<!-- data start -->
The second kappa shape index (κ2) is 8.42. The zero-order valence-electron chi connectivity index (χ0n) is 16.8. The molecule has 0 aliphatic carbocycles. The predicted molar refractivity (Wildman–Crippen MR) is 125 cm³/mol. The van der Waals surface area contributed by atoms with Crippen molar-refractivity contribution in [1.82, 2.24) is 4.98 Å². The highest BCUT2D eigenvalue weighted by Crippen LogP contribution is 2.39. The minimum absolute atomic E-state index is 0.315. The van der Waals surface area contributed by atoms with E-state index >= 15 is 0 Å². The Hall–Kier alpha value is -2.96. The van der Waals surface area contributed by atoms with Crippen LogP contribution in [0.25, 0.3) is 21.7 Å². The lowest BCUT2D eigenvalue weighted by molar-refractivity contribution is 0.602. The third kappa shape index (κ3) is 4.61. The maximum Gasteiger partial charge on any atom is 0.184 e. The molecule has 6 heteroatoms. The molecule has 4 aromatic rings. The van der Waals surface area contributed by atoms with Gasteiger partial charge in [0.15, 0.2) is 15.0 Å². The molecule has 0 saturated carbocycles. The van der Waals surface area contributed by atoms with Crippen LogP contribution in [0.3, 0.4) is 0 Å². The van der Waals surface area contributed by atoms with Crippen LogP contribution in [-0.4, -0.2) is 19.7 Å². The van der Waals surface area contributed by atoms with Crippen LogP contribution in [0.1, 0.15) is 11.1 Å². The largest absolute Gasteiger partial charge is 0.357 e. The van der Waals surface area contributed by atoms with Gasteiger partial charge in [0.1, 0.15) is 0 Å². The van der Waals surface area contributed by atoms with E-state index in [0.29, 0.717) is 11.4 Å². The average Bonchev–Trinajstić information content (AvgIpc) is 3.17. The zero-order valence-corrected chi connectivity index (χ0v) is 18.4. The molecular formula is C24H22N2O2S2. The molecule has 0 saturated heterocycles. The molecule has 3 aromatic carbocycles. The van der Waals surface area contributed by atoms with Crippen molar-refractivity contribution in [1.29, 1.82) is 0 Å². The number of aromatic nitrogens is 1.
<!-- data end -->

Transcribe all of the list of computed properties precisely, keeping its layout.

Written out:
The second kappa shape index (κ2) is 8.42. The zero-order valence-electron chi connectivity index (χ0n) is 16.8. The molecule has 0 aliphatic carbocycles. The predicted molar refractivity (Wildman–Crippen MR) is 125 cm³/mol. The van der Waals surface area contributed by atoms with Crippen molar-refractivity contribution in [1.82, 2.24) is 4.98 Å². The highest BCUT2D eigenvalue weighted by Crippen LogP contribution is 2.39. The minimum absolute atomic E-state index is 0.315. The van der Waals surface area contributed by atoms with E-state index >= 15 is 0 Å². The Hall–Kier alpha value is -2.96. The van der Waals surface area contributed by atoms with Crippen LogP contribution in [0.25, 0.3) is 21.7 Å². The lowest BCUT2D eigenvalue weighted by molar-refractivity contribution is 0.602. The third kappa shape index (κ3) is 4.61. The maximum Gasteiger partial charge on any atom is 0.184 e. The molecule has 6 heteroatoms. The molecule has 4 aromatic rings. The van der Waals surface area contributed by atoms with Gasteiger partial charge in [0.15, 0.2) is 15.0 Å². The molecule has 0 saturated carbocycles. The van der Waals surface area contributed by atoms with Crippen LogP contribution in [0.3, 0.4) is 0 Å². The van der Waals surface area contributed by atoms with Crippen LogP contribution in [-0.4, -0.2) is 19.7 Å². The van der Waals surface area contributed by atoms with Crippen LogP contribution in [0.1, 0.15) is 11.1 Å². The largest absolute Gasteiger partial charge is 0.357 e. The van der Waals surface area contributed by atoms with Gasteiger partial charge in [0.1, 0.15) is 0 Å². The van der Waals surface area contributed by atoms with E-state index in [0.29, 0.717) is 11.4 Å². The average Bonchev–Trinajstić information content (AvgIpc) is 3.17. The zero-order valence-corrected chi connectivity index (χ0v) is 18.4. The molecular formula is C24H22N2O2S2. The molecule has 0 saturated heterocycles. The molecule has 3 aromatic carbocycles. The van der Waals surface area contributed by atoms with Crippen molar-refractivity contribution in [1.29, 1.82) is 0 Å². The number of aromatic nitrogens is 1.